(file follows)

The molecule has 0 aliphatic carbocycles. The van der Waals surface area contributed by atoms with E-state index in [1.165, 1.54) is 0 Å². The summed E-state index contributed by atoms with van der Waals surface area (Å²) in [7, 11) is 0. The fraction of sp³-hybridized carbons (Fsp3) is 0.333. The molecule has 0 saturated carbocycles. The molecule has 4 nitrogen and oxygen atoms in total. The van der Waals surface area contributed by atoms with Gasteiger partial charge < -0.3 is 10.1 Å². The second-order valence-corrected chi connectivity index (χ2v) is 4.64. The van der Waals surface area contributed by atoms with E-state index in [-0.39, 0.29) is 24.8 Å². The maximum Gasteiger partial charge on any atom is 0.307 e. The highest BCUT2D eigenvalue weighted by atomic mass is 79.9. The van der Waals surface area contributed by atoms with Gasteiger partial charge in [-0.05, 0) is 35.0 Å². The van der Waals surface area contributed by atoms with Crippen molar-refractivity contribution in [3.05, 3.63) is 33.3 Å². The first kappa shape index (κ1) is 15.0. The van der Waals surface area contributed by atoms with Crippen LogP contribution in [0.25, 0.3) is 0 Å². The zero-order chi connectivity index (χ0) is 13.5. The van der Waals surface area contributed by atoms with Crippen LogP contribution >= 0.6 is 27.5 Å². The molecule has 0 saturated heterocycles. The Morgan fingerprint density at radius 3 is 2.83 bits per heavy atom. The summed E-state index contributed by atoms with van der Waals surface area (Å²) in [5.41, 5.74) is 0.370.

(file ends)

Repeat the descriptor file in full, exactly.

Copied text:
The molecule has 0 aliphatic carbocycles. The van der Waals surface area contributed by atoms with E-state index in [1.165, 1.54) is 0 Å². The summed E-state index contributed by atoms with van der Waals surface area (Å²) in [7, 11) is 0. The fraction of sp³-hybridized carbons (Fsp3) is 0.333. The molecule has 0 saturated carbocycles. The molecule has 4 nitrogen and oxygen atoms in total. The van der Waals surface area contributed by atoms with Gasteiger partial charge < -0.3 is 10.1 Å². The second-order valence-corrected chi connectivity index (χ2v) is 4.64. The van der Waals surface area contributed by atoms with E-state index in [-0.39, 0.29) is 24.8 Å². The maximum Gasteiger partial charge on any atom is 0.307 e. The highest BCUT2D eigenvalue weighted by atomic mass is 79.9. The van der Waals surface area contributed by atoms with Gasteiger partial charge in [-0.05, 0) is 35.0 Å². The van der Waals surface area contributed by atoms with Crippen molar-refractivity contribution in [3.05, 3.63) is 33.3 Å². The first kappa shape index (κ1) is 15.0. The van der Waals surface area contributed by atoms with Crippen LogP contribution in [0.25, 0.3) is 0 Å². The zero-order chi connectivity index (χ0) is 13.5. The van der Waals surface area contributed by atoms with Crippen LogP contribution >= 0.6 is 27.5 Å². The molecule has 0 saturated heterocycles. The Morgan fingerprint density at radius 3 is 2.83 bits per heavy atom. The summed E-state index contributed by atoms with van der Waals surface area (Å²) in [5.41, 5.74) is 0.370.